The "list of massive results" is stored locally in the driver, and is fetched through whatever method you prefer. This means that if you have a large table, you will need a large buffer. This bit me too, in DBI + 'SELECT *' - Memory Use Galore?
. The two solutions were as follows:
- Use the 'LIMIT ?,?' parameter to incrementally retrieve the information in blocks that are a managable size. For example, 'LIMIT 10,0', then 'LIMIT 10,10', etc. There is a risk, though, of duplicated or missing results if the table is modified between fetches.
- Use the low-level MySQL 'mysql_use_result' feature, and a separate DBI handle, which switches to a non-buffered method. There is no real risk of duplicate or missing results.
It would seem that if you are fetching the data row-by-row that the client would do the same, but this is not the case. Every time you call "execute", either explicitly or implicitly, such as through "do", the result of that is buffered in the client. This can consume an awful lot of memory, especially on tables with lots of rows.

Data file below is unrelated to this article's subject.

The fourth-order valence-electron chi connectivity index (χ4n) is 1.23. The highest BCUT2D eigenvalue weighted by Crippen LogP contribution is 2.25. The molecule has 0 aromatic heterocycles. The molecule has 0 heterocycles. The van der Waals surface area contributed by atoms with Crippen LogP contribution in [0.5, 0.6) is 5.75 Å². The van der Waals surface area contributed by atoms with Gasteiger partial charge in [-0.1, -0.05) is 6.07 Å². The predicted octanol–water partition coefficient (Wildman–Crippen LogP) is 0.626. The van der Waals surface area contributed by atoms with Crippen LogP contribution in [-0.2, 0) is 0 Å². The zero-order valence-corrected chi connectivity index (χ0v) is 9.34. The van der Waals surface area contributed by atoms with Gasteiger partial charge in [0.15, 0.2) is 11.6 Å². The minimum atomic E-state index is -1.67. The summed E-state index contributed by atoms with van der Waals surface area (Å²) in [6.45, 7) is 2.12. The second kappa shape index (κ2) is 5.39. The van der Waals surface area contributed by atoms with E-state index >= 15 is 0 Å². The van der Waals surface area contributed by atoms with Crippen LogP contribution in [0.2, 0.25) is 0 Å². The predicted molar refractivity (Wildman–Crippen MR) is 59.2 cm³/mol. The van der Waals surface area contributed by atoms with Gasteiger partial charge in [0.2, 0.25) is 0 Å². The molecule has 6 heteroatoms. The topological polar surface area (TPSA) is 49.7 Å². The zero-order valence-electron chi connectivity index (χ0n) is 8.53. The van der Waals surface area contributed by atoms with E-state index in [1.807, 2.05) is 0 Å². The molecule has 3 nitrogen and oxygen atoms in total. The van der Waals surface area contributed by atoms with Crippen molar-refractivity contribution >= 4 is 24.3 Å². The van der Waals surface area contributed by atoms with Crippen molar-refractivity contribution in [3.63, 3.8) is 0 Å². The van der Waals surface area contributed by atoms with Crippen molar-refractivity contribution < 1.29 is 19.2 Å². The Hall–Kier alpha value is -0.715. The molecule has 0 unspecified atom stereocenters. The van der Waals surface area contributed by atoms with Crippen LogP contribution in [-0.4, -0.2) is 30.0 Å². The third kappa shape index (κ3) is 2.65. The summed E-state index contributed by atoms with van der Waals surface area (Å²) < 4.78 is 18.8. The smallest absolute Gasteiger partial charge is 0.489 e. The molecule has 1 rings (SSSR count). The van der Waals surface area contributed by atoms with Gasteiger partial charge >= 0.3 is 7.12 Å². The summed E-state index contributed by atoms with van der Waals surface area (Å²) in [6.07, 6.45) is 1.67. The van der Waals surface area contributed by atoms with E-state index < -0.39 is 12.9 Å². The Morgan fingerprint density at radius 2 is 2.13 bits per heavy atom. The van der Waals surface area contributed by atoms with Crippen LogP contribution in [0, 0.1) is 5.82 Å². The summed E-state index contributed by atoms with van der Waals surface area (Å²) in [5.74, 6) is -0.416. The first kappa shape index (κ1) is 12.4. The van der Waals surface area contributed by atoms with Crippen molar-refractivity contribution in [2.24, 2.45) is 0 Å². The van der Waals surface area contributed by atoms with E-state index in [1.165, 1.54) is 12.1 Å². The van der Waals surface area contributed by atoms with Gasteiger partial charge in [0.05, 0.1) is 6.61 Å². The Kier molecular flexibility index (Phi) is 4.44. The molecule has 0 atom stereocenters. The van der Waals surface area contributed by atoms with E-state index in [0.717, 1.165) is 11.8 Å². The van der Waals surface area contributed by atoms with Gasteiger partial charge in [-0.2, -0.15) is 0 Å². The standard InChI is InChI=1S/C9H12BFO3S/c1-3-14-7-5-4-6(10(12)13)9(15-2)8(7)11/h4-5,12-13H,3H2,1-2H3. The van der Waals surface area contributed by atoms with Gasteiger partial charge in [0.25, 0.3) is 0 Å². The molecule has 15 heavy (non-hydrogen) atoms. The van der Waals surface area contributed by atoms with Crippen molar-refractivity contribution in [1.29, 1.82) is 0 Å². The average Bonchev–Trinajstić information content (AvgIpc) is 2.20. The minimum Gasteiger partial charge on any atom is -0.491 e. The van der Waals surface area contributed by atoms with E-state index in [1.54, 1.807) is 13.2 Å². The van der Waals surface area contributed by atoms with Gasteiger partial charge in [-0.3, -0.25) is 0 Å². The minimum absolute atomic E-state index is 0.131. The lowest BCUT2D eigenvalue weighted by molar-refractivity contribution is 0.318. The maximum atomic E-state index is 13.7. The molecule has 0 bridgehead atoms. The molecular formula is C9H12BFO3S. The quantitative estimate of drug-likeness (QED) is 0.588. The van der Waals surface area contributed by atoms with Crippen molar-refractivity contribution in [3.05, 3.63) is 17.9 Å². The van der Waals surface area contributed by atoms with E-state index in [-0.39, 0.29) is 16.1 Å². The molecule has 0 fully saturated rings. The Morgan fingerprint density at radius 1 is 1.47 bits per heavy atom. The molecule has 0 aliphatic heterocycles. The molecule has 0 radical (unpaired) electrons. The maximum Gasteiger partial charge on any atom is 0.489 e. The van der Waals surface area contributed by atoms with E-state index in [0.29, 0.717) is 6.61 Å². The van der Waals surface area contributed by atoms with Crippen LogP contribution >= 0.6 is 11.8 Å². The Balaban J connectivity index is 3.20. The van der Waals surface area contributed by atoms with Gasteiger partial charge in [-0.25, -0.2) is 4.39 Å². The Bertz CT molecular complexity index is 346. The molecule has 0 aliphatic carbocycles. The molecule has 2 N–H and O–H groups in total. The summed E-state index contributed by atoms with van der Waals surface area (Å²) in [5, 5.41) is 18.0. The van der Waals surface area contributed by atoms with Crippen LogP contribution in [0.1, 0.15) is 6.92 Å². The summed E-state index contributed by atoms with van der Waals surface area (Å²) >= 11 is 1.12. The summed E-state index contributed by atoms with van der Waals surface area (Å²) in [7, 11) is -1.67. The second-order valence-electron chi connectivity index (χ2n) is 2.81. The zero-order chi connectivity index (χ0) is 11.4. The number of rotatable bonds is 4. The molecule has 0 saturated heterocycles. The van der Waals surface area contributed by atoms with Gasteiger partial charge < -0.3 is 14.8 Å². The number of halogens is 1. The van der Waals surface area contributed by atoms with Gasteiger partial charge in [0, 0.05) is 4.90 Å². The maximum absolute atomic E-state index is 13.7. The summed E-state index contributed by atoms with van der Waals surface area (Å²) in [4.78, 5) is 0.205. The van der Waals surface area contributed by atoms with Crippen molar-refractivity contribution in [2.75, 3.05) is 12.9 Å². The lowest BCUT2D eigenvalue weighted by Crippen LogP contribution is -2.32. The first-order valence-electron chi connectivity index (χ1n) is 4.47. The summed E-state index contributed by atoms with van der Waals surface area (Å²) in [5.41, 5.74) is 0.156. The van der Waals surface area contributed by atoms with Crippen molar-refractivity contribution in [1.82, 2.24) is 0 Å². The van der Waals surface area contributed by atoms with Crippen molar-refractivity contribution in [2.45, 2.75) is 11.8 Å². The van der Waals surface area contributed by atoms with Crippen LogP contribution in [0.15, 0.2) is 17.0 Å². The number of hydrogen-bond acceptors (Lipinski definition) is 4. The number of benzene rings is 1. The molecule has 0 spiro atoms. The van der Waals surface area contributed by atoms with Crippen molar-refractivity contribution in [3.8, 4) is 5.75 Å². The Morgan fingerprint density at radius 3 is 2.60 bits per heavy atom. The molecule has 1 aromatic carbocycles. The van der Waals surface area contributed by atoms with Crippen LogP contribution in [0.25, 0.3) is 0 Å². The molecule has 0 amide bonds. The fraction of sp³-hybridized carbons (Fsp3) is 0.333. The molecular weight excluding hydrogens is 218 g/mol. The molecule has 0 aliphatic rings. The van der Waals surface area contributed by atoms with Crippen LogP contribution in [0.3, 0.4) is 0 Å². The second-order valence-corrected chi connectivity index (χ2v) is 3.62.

You can reduce memory usage by selecting only a few key columns. 'SELECT *' will download everything, and if you have several long text fields, this can be very expensive. 'SELECT some_key_field', by comparision, is much more compact.